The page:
Big Ten Expansion. If Texas Why Not Florida?

Ron JonesContributor IFebruary 15, 2010

JACKSONVILLE, FL - JANUARY 01:  Quarterback E.J. Manuel #3 of the Florida State Seminoles calls out a play in the huddle against the West Virginia Mountaineers during the Konica Minolta Gator Bowl on January 1, 2010 at Jacksonville Municipal Stadium in Jacksonville, Florida. Florida State defeated West Virginia 33-21 in Bobby Bowden's last game as a head coach for the Seminoles.  (Photo by Doug Benc/Getty Images)
Doug Benc/Getty Images

In a previous post: I saw the Big Ten going after the East Coast, which they still may do, but having the first volley of official rumors be about the University of Texas, I had to revisit my thesis because it looks like the Big Ten is going hard after cornerstones. This is a great diversion from a lot of the speculation that has included schools such as Iowa State, Cincinnati, or Pittsburgh (States in which the Big Ten already have a dominant presence).  My thinking has always been that the Big Ten will not add any teams not named Notre Dame from the present 8 state region comprising the Big Ten. But Texas? My first thought was WOW, that's what I call going for the gusto.

Academically, Athletically, and any other you can come up with Texas is a perfect fit except geography, however it is not much different than Miami or South Florida playing in the Big East.  In fact it is my opinion that this is a good deal for the University of Texas and by extension the four schools of the old Southwest Conference that were left out of the Big 12.  Forgive the digression but I think that if Texas leaves for the Big Ten, the Texas legislature may require A&M be included in the deal.  Colorado (already being mentioned as a candidate for Pac 10 expansion) may see no reason to stay in a declining conference and the SEC taking advantage of a situation may try to grab Oklahoma.  I know that’s a lot of moving pieces but that could leave 2, 3, or 4 spots available in the Big 12 and I think that the Big 12 would die without a large presence in Texas.  The Big 12 would still have enough football muscle to warrant a BCS bid with Nebraska, Okie State & Texas Tech, but they would need to stay in DFW and Houston which could greatly enhance the fortunes of SMU, TCU, Houston, Rice, or maybe UTEP.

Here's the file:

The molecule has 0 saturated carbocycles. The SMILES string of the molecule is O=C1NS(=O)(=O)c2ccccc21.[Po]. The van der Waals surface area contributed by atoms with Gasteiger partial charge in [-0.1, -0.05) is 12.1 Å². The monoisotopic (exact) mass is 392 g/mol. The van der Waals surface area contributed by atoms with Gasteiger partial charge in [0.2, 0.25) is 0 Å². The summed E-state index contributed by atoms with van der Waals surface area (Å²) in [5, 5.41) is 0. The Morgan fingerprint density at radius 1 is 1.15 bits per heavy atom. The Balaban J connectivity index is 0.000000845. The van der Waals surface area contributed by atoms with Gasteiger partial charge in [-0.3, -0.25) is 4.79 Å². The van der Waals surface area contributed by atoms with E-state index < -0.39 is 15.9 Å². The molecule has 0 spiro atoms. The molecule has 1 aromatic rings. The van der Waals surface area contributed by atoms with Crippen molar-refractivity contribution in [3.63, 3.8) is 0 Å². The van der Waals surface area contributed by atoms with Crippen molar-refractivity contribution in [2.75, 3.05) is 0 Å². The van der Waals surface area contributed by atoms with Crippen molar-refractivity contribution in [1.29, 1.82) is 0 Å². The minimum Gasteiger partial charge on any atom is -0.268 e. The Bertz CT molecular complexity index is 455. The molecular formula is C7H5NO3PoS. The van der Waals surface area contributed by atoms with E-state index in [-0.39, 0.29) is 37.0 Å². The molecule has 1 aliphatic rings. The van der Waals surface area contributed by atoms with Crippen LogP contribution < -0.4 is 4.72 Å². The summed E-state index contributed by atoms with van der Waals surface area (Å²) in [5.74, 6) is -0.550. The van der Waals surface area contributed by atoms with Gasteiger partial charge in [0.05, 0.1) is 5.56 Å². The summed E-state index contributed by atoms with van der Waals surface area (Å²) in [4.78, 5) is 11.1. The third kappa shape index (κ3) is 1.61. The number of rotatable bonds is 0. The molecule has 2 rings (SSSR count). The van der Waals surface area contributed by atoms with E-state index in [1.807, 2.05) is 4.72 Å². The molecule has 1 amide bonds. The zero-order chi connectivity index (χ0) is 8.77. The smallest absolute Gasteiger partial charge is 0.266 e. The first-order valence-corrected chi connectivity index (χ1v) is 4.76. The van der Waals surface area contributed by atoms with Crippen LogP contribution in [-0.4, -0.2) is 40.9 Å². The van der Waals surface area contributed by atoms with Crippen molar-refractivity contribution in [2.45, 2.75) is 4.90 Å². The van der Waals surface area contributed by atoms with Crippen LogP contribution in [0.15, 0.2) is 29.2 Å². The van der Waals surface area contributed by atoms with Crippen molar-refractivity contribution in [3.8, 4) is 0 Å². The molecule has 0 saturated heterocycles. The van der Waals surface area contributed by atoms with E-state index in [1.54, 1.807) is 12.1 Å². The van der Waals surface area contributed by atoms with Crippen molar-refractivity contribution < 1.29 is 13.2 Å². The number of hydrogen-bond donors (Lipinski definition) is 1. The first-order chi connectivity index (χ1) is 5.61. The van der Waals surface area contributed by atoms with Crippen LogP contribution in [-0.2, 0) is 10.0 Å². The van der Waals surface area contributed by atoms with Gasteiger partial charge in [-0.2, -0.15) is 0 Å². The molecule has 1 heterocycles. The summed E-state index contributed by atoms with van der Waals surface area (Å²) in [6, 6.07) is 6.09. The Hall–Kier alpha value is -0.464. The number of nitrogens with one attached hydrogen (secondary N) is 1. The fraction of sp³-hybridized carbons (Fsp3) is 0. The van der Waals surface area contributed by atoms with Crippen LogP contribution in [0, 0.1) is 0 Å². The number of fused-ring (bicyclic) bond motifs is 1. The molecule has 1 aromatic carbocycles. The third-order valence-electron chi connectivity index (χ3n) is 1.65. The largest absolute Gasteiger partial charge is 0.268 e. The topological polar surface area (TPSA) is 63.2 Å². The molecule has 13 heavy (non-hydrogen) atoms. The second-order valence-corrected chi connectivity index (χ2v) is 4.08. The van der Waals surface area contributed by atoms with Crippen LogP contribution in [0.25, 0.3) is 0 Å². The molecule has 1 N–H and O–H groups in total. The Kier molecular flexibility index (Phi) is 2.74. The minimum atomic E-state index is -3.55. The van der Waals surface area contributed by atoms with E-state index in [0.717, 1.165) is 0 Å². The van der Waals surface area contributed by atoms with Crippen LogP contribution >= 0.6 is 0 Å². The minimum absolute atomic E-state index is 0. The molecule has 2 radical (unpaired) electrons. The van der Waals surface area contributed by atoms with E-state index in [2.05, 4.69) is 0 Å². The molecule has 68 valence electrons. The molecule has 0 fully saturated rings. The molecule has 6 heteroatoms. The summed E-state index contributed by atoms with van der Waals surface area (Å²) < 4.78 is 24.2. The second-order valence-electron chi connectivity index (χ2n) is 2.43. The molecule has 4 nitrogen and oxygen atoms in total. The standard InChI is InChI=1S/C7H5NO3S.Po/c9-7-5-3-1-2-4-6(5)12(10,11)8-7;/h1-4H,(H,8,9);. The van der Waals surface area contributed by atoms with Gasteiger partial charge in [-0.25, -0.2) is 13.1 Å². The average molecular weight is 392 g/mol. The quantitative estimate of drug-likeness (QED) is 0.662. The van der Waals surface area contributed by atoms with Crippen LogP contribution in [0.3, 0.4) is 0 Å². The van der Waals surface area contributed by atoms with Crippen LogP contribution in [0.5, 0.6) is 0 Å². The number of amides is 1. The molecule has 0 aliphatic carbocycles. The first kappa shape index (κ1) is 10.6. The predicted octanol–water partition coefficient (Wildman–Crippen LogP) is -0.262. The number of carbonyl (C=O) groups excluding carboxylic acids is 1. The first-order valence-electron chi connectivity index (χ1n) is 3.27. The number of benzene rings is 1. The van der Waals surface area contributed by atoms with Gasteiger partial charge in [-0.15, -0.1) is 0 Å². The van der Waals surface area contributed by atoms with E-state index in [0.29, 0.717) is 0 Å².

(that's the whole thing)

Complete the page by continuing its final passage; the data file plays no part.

But back to Texas, let's not fool ourselves this isn't about rivalries, it is about cash, and the Big Ten is producing cash from a media standpoint at a multiple of 2 to 1 or 3 to 1 over the Big 12 (depending on the university).  The Big Ten Network along with a 10 year 1 Billion Dollar contract with ABC/ESPN dwarf the Fox Sports, Versus, ABC/ESPN deals of the Big 12.  Please correct me if I am wrong (Texas Fans) but as a see it, UT has no loyalty to the Big 12, if anything their history and rivalries, with the exception of Oklahoma, rest in the old Southwest Conference.  As an outsider looking in, Oklahoma and Texas A&M would probably be the only rivalries the ‘Horns would want to protect, which moves me to my next point.  There is a similar institution in Florida that I think would be a slam dunk for the Big Ten.

The University of Florida would be the ultimate catch in the state of Florida but I just don’t see that happening.  Almost 80 years of history in the SEC, great rivalries every week, phenomenal television deals and pissed off alumni and fans would exclude UF from the discussion but Florida State is another story.  Florida State could reasonable deliver the entire state of Florida for the Big Ten Network on basic cable.  FSU is a “tier 1” research university according to the US News, with a large student body, excellent football history, located in the fourth largest state in the union.  Furthermore, very similar to Texas, FSU was not a founding member of the ACC and I don’t think the fans and alumni would revolt if they left the ACC.  As long as FSU plays UF & UM every year the schedule could end up being better for the ‘Noles with the addition of OSU, MICH, PSU, WISC, IOWA, and possibly TEXAS.  This idea may be a stretch but since we are thinking outside the box then… If Texas why not Florida?